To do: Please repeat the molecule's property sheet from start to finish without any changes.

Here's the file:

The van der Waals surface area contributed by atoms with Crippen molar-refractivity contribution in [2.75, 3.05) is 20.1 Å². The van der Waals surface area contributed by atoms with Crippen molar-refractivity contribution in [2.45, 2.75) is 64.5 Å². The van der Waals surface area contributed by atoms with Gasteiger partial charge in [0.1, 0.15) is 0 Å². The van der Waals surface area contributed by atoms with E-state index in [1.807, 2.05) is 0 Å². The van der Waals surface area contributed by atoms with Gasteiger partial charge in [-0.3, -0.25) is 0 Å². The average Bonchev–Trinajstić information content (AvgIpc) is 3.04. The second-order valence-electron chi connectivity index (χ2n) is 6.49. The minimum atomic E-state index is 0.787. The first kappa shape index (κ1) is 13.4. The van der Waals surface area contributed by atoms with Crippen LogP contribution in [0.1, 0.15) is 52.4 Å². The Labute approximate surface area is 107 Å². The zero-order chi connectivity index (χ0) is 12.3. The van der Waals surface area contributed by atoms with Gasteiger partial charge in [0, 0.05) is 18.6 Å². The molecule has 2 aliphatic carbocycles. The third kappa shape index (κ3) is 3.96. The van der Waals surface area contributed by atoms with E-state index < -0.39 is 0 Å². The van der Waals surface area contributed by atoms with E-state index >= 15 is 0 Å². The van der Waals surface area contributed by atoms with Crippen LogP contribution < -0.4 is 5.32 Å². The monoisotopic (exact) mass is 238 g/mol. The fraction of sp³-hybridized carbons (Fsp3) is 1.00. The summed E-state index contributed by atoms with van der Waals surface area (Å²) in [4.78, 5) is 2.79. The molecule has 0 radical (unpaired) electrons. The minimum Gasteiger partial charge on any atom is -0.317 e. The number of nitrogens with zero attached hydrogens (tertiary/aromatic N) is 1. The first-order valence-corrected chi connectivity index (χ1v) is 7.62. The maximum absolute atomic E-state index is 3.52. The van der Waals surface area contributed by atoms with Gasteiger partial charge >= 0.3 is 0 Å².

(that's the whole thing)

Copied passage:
The van der Waals surface area contributed by atoms with Crippen molar-refractivity contribution in [2.75, 3.05) is 20.1 Å². The van der Waals surface area contributed by atoms with Crippen molar-refractivity contribution in [2.45, 2.75) is 64.5 Å². The van der Waals surface area contributed by atoms with Gasteiger partial charge in [0.1, 0.15) is 0 Å². The van der Waals surface area contributed by atoms with E-state index in [1.807, 2.05) is 0 Å². The van der Waals surface area contributed by atoms with Gasteiger partial charge in [-0.3, -0.25) is 0 Å². The average Bonchev–Trinajstić information content (AvgIpc) is 3.04. The second-order valence-electron chi connectivity index (χ2n) is 6.49. The minimum atomic E-state index is 0.787. The first kappa shape index (κ1) is 13.4. The van der Waals surface area contributed by atoms with Crippen LogP contribution in [0.1, 0.15) is 52.4 Å². The Labute approximate surface area is 107 Å². The zero-order chi connectivity index (χ0) is 12.3. The van der Waals surface area contributed by atoms with Gasteiger partial charge in [0, 0.05) is 18.6 Å². The molecule has 2 aliphatic carbocycles. The third kappa shape index (κ3) is 3.96. The van der Waals surface area contributed by atoms with E-state index < -0.39 is 0 Å². The van der Waals surface area contributed by atoms with E-state index >= 15 is 0 Å². The van der Waals surface area contributed by atoms with Crippen LogP contribution < -0.4 is 5.32 Å². The monoisotopic (exact) mass is 238 g/mol. The fraction of sp³-hybridized carbons (Fsp3) is 1.00. The summed E-state index contributed by atoms with van der Waals surface area (Å²) in [4.78, 5) is 2.79. The molecule has 0 radical (unpaired) electrons. The minimum Gasteiger partial charge on any atom is -0.317 e. The number of nitrogens with zero attached hydrogens (tertiary/aromatic N) is 1. The first-order valence-corrected chi connectivity index (χ1v) is 7.62. The maximum absolute atomic E-state index is 3.52. The van der Waals surface area contributed by atoms with Gasteiger partial charge >= 0.3 is 0 Å².